However, to be quite candid, the challenge is okay as I rather have more information that enables us to move a little bit toward a solution than not having that information at all.
Q: How can proteogenomics help achieve precision medicine in the clinical oncology field, which had been historically dominated by genomics research alone?
A: The first draft of the genome project started in 2002. What happened at that point was tremendous enthusiasm on what we could do with genomics, but at the same time, researchers began to ask is genomics the only aspect that can help us achieve precision medicine.
At that point, what happened was that researchers turned toward proteogenomics to look for a better and accurate solution. However, very early on, controversial papers and finding focused on biomarkers gave false hope to researchers.
The NCI at that time recognized the value and trusted the information coming out of the genomics-based approach. When it came to proteins, however, the institute realized that it added value, but questioned if we could apply this new methodology which came with another study that could have faulty results in the data.
So the institute took a very conservative approach.
In my view, I agree there was a massive drive in oncology using genomics, but it had a window of years before the protein phase to be able to produce all that data.
Also, to its credit, it has a higher throughput space and costs lower than obtaining protein information.
However, such benefits do not mean that proteogenomics is useless because at the end of the day what we as researchers are trying to do is understand the biology and complexity of the disease first.
Once we get to understand the disease, then we can decide which one of these omics best correlates with the disease itself and adds value to the patient care.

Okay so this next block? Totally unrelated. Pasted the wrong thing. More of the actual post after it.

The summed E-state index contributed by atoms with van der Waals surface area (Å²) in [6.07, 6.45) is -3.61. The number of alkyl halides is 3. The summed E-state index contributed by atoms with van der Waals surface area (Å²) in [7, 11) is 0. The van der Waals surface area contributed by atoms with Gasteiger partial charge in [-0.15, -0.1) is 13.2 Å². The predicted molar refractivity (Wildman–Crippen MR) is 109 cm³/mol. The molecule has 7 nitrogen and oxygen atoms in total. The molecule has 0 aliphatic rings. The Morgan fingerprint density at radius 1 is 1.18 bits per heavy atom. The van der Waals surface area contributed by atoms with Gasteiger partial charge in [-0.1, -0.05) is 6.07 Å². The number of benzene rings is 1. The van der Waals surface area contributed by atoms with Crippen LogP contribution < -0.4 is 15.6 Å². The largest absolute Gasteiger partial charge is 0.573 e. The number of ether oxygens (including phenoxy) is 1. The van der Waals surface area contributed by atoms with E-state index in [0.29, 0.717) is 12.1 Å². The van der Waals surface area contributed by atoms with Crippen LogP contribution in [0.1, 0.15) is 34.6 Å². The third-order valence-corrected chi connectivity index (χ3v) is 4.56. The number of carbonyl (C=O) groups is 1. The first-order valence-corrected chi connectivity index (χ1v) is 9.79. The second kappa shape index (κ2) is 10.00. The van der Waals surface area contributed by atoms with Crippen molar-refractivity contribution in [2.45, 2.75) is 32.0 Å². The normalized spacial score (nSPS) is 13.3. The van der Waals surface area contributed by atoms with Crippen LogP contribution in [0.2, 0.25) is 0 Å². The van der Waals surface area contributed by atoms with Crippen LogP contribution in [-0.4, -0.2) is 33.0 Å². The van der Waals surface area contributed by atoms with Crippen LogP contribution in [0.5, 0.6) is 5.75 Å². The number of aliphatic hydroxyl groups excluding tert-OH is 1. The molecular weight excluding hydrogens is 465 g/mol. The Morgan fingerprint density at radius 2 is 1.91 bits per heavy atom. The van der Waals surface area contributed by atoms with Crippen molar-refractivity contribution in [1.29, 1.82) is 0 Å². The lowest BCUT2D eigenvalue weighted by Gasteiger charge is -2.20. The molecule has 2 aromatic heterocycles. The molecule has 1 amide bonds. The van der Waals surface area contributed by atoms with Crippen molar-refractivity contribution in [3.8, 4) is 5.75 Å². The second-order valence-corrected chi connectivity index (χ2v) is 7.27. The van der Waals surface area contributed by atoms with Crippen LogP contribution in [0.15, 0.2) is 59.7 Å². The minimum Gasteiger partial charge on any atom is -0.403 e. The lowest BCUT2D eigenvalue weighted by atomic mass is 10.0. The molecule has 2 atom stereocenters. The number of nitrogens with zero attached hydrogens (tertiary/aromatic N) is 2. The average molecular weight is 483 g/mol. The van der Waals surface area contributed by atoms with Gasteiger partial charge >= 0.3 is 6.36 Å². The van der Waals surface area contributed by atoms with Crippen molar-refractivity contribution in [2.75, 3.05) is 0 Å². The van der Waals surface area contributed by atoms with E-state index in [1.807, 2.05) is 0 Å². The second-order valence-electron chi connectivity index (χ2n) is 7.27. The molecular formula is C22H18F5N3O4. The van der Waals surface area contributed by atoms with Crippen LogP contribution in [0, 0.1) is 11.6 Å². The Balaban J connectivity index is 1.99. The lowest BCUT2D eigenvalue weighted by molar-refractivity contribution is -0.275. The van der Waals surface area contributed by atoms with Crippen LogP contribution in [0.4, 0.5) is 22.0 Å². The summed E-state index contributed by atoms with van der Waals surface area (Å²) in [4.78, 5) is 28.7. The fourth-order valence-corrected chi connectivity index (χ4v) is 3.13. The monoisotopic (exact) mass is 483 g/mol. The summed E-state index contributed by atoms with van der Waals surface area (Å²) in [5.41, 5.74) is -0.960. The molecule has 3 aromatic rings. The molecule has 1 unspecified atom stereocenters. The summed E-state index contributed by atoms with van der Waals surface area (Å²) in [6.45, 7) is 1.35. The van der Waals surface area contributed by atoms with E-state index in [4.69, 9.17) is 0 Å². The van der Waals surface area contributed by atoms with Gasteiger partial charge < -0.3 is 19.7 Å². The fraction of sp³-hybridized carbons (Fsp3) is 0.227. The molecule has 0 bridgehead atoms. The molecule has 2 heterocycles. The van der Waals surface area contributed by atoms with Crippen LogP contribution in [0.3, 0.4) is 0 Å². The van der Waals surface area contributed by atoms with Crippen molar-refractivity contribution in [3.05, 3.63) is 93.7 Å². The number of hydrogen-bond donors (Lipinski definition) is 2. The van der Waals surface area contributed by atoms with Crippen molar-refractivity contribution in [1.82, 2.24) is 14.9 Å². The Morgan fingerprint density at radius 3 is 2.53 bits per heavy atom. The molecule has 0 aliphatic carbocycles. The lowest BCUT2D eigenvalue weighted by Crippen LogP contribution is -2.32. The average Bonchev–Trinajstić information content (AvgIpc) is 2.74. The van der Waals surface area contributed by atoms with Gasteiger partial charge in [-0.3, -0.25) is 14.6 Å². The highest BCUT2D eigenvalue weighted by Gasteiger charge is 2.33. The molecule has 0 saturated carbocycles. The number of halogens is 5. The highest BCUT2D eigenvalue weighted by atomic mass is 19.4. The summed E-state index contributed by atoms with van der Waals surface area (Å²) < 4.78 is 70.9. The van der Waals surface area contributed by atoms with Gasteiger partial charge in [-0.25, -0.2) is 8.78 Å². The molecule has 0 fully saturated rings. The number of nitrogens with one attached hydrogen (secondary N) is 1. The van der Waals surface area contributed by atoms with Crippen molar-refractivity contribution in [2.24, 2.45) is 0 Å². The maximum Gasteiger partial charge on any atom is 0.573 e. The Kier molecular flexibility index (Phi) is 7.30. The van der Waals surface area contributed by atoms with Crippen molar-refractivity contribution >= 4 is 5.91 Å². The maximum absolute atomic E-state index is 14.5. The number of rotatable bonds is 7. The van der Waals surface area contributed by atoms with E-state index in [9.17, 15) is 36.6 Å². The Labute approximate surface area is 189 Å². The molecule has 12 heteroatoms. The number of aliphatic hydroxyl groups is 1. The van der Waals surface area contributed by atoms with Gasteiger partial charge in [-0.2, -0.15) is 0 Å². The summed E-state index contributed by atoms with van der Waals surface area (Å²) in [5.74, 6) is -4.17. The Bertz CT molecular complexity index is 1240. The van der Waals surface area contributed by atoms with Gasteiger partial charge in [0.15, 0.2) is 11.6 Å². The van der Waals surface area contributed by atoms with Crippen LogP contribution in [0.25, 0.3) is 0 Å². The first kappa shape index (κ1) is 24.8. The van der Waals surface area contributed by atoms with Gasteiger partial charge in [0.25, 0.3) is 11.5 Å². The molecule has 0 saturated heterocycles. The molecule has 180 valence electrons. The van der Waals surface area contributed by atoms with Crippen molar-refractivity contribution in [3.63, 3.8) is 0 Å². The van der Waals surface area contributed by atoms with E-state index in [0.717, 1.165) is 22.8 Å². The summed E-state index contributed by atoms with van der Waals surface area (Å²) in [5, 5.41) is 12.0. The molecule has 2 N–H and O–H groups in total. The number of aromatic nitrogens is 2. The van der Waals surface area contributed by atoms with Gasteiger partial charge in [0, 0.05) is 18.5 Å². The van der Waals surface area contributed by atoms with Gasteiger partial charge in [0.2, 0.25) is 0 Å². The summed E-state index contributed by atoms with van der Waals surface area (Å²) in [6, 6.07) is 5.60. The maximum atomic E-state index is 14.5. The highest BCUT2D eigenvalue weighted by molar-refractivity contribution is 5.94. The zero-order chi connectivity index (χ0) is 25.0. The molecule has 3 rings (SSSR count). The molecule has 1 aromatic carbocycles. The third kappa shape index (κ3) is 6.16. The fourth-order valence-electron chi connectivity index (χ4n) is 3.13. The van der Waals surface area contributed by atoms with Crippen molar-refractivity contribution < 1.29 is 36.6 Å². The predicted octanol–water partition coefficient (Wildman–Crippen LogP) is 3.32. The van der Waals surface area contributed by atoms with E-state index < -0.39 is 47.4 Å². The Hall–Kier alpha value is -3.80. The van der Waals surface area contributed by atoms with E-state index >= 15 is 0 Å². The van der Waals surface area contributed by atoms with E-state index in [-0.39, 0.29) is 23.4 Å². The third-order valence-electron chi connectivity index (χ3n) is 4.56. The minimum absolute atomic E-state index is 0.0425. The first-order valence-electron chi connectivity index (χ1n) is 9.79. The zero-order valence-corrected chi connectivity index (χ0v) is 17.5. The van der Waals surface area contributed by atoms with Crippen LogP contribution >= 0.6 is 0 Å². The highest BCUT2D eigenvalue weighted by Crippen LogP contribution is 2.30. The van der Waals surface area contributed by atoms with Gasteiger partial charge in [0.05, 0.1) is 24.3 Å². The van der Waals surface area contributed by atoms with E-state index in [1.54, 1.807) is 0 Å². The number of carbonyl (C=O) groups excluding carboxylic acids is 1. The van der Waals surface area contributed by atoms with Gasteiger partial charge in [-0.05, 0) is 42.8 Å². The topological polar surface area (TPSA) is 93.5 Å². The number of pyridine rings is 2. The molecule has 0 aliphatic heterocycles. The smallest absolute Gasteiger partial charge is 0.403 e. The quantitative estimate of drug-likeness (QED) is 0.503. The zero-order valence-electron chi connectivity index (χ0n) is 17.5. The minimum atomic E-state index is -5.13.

Q: What are the pros and cons of making it an international activity?
A: This scientific terminology comes out from a scientist called Jake Jaffue who has coined this terminology years before. The only distinction that in the US of which I happen to lead refers to a CIPITAC and its one of these programs at NCI called the extra mirror program. This means that I serve as more on a problematic level and the recipients and all the artisans which produce all these beautiful sciences, it is the academic community. And what we ended up doing at the Cancer Institute is taking a gamble, which is what I love when you gamble. And the gamble for us was a simple one early on, which was once we understood the analytics of this protein world, we had something called the strategic workshop. We bring in outside experts and you basically ask them. So now we have the data, and what do we do with this now? With these analytical workflows that we believe to regenerate the representative of biology not just some artifact of the way, you do things upstream producing the data. The recommendation that literally came back as they said, “You know the program that you do at the NCI, we want you to grab those samples and you are going to layer this biology right on top. And in the end, the hypothesis is simple. Can you or can you not find something that they could not find? Because the real underline message is, if all you do is confirm, what genomics base does, DNA and RNA, or if you don’t find anything new, help me understand what you bring to the table.” That literally was the hypothesis. Fortunately, the gamble paid off. We were always able to find additional biology behind it. Whether it has a clinical indication I think that just signs progress time will tell because I think that needs to move forward. Taking it on a global scale, the challenge simply happens to be how do you coordinate the activities of different countries.